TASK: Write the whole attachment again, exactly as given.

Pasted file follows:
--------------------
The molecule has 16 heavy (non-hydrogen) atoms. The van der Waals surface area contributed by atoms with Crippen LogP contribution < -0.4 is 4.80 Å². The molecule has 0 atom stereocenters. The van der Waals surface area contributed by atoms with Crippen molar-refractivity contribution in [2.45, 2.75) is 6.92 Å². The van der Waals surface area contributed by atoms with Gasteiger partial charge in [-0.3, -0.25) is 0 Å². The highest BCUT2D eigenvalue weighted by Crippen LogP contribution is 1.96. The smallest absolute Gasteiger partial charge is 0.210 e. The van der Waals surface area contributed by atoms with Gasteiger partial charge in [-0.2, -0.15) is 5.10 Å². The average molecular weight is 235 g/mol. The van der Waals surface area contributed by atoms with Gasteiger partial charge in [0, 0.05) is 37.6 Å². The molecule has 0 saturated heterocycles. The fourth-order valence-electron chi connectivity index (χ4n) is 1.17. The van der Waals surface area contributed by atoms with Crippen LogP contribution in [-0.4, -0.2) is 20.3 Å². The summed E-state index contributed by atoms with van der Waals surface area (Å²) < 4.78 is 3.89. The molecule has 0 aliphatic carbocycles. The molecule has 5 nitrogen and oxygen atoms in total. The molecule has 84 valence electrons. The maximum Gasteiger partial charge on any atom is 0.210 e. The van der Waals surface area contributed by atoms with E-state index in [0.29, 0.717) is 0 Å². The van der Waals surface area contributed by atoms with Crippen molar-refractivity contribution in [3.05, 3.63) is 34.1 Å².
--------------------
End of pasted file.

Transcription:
The molecule has 16 heavy (non-hydrogen) atoms. The van der Waals surface area contributed by atoms with Crippen LogP contribution < -0.4 is 4.80 Å². The molecule has 0 atom stereocenters. The van der Waals surface area contributed by atoms with Crippen molar-refractivity contribution in [2.45, 2.75) is 6.92 Å². The van der Waals surface area contributed by atoms with Gasteiger partial charge in [-0.3, -0.25) is 0 Å². The highest BCUT2D eigenvalue weighted by Crippen LogP contribution is 1.96. The smallest absolute Gasteiger partial charge is 0.210 e. The van der Waals surface area contributed by atoms with Gasteiger partial charge in [-0.2, -0.15) is 5.10 Å². The average molecular weight is 235 g/mol. The van der Waals surface area contributed by atoms with Gasteiger partial charge in [0, 0.05) is 37.6 Å². The molecule has 0 saturated heterocycles. The fourth-order valence-electron chi connectivity index (χ4n) is 1.17. The van der Waals surface area contributed by atoms with Crippen LogP contribution in [-0.4, -0.2) is 20.3 Å². The summed E-state index contributed by atoms with van der Waals surface area (Å²) < 4.78 is 3.89. The molecule has 0 aliphatic carbocycles. The molecule has 5 nitrogen and oxygen atoms in total. The molecule has 84 valence electrons. The maximum Gasteiger partial charge on any atom is 0.210 e. The van der Waals surface area contributed by atoms with E-state index in [0.29, 0.717) is 0 Å². The van der Waals surface area contributed by atoms with Crippen molar-refractivity contribution in [3.05, 3.63) is 34.1 Å².